Researchers at Boston Medical Center (BMC), the primary teaching affiliate of Boston University School of Medicine in the US, have developed a real-time surveillance system that uses routinely collected laboratory data to identify communities experiencing a high burden of drug-resistant TB.
The aim of the system is to help the public health system improve targeted interventions to reduce the number of people who could contract the contagious disease.
“It is critically important that we understand how drug-resistant TB impacts people in specific areas over time,” said Assistant Professor of Infectious Diseases and Epidemiology at Boston University School of Medicine and Boston University School of Public Health, Karen Jacobson, MD, MPH.
“By locating emerging and chronic hotspots of the disease in real-time, public health providers can evaluate the most effective interventions and monitor progress towards TB reduction goals,” continued Jacobson.
South Africa not only has the highest rate of TB in the world, but it also has a centrally collected laboratory database that includes TB tests, making it the ideal location to test the system to track drug-resistant TB cases by clinic location.
As part of a study published in PLOS Medicine, the team of researchers used data from the Western Cape’s National Health Laboratory Services (NHLS) database to track changes of the prevalence of drug-resistant TB over a five year period, between 2008 and 2013. The surveillance system includes an algorithm that identifies unique patients and episodes of disease from the data, and creates heat maps of the region to see which areas were most afflicted during this time period.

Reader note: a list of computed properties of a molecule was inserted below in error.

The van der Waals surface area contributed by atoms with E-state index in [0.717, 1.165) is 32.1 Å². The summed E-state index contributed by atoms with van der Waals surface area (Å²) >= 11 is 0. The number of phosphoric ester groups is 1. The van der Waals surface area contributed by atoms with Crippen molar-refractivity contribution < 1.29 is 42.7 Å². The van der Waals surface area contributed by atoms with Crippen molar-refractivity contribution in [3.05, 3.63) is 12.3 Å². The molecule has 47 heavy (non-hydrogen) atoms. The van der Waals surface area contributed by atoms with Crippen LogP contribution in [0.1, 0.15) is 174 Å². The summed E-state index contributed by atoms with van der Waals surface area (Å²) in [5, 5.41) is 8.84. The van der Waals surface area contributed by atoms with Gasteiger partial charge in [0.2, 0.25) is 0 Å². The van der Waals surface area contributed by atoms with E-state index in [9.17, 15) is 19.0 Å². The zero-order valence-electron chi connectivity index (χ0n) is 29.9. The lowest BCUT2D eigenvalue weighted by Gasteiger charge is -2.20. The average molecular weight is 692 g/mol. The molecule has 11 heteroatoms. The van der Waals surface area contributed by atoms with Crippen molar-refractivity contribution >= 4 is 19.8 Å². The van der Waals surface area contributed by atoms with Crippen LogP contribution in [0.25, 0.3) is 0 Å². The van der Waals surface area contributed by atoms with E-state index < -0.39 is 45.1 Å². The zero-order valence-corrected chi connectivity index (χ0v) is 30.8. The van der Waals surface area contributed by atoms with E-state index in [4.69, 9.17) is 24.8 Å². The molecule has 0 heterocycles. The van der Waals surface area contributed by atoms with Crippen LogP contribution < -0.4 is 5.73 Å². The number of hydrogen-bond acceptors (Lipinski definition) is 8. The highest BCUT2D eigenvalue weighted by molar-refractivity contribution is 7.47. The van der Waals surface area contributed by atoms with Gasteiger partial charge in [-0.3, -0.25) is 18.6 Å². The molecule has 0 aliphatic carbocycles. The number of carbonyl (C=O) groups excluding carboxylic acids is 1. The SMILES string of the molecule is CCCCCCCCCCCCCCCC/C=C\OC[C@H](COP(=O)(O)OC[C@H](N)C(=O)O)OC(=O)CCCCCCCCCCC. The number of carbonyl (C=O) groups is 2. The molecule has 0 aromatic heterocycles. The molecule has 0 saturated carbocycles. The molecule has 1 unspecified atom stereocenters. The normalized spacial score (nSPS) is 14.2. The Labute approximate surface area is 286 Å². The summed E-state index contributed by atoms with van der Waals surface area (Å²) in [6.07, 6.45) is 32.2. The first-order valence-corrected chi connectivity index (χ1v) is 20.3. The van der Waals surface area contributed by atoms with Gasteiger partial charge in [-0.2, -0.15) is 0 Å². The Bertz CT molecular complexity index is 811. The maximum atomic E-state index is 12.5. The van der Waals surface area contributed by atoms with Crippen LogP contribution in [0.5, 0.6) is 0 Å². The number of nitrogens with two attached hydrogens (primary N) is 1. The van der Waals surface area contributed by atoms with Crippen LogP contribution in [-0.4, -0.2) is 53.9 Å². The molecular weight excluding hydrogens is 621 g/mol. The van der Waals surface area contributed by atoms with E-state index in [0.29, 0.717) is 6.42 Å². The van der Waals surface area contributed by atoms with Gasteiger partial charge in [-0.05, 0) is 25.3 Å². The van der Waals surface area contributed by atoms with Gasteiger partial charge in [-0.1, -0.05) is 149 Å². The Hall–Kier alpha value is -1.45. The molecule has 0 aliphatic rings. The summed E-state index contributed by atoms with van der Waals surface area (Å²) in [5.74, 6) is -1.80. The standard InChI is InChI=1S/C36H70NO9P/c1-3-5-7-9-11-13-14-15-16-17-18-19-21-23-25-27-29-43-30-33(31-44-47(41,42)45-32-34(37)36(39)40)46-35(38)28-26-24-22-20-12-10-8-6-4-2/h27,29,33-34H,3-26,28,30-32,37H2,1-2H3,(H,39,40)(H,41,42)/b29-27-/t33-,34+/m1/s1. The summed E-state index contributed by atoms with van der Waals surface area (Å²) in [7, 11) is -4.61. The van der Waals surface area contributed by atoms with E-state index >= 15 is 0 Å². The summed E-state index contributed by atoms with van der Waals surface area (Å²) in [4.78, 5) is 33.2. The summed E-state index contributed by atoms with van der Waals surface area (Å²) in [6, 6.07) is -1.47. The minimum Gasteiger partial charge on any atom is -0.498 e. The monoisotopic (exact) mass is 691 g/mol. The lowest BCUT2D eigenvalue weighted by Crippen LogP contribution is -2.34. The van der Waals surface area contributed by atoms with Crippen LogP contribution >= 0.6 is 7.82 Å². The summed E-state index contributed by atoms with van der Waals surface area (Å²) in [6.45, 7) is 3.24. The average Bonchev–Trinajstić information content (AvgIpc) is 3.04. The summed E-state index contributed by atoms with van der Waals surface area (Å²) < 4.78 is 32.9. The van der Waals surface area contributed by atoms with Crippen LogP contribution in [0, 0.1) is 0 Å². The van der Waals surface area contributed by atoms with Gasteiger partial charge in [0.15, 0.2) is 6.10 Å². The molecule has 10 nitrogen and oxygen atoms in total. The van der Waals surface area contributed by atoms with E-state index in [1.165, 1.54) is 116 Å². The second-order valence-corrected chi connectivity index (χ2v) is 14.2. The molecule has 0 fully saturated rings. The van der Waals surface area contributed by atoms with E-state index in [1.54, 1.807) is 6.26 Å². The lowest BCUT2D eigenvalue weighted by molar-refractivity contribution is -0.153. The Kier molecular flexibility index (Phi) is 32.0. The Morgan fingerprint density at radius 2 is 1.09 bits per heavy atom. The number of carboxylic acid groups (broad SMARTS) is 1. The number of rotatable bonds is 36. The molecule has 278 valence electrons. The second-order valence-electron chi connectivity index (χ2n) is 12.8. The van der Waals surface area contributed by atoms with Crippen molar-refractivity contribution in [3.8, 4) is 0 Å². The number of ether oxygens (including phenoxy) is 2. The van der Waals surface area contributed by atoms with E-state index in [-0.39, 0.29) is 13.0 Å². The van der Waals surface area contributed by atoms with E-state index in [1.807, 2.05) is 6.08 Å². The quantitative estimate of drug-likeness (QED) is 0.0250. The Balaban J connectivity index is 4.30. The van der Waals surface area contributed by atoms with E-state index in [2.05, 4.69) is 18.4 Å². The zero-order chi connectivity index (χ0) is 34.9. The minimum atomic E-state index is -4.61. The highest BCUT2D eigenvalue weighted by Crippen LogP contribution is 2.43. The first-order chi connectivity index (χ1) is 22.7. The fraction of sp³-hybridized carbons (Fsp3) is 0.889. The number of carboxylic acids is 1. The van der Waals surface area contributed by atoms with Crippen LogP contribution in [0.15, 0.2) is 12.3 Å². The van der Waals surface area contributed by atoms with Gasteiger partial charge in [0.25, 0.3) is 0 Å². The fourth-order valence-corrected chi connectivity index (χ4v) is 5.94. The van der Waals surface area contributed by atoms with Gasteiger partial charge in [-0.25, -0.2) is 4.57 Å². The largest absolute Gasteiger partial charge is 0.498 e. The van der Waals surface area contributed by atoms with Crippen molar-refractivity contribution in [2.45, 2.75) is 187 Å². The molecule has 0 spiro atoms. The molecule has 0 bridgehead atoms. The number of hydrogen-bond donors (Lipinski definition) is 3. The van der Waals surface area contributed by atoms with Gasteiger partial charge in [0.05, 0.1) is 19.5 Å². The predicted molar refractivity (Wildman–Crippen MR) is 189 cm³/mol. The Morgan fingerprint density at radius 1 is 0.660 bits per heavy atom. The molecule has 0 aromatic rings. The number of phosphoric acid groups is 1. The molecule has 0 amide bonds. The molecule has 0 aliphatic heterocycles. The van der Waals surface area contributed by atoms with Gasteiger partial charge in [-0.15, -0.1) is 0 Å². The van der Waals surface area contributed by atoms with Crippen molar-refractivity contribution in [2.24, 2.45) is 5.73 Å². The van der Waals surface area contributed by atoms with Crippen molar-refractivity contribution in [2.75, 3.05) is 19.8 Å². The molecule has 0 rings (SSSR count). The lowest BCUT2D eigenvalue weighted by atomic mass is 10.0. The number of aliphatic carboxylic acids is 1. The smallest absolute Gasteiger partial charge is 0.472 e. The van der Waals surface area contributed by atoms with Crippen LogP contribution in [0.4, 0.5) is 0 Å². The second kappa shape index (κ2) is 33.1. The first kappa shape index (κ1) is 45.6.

The study identified 799,779 individuals who had specimens submitted for TB tests from clinics during the study period; 28% of which were diagnosed with TB, and of those 4.6% were resistant to first line TB treatment.
The spread of these cases was geographically diverse, ranging from 0 to 25% of TB cases having drug resistance in different parts of the region. There were also significant annual fluctuations in drug-resistant TB percentages at several locations. The communities that saw the highest rates of drug-resistant TB were Cape Town townships and informal settlements, the rural region of the west coast, and areas bordering the Eastern Cape.
The researchers concluded that routinely collected laboratory data plays an important role in identifying both ongoing and short-term TB outbreaks, and is an important tool for researchers and providers to ensure a more accurate allocation of resources to treat TB.
The study also found that constant monitoring of TB patients could lead to more effective public health interventions, resulting in fewer cases of medication-resistant TB.
“Our model of mapping high-burden communities can serve as a roadmap for regions working to reduce TB incidence by initiating treatment as soon as possible,” concluded Jacobson.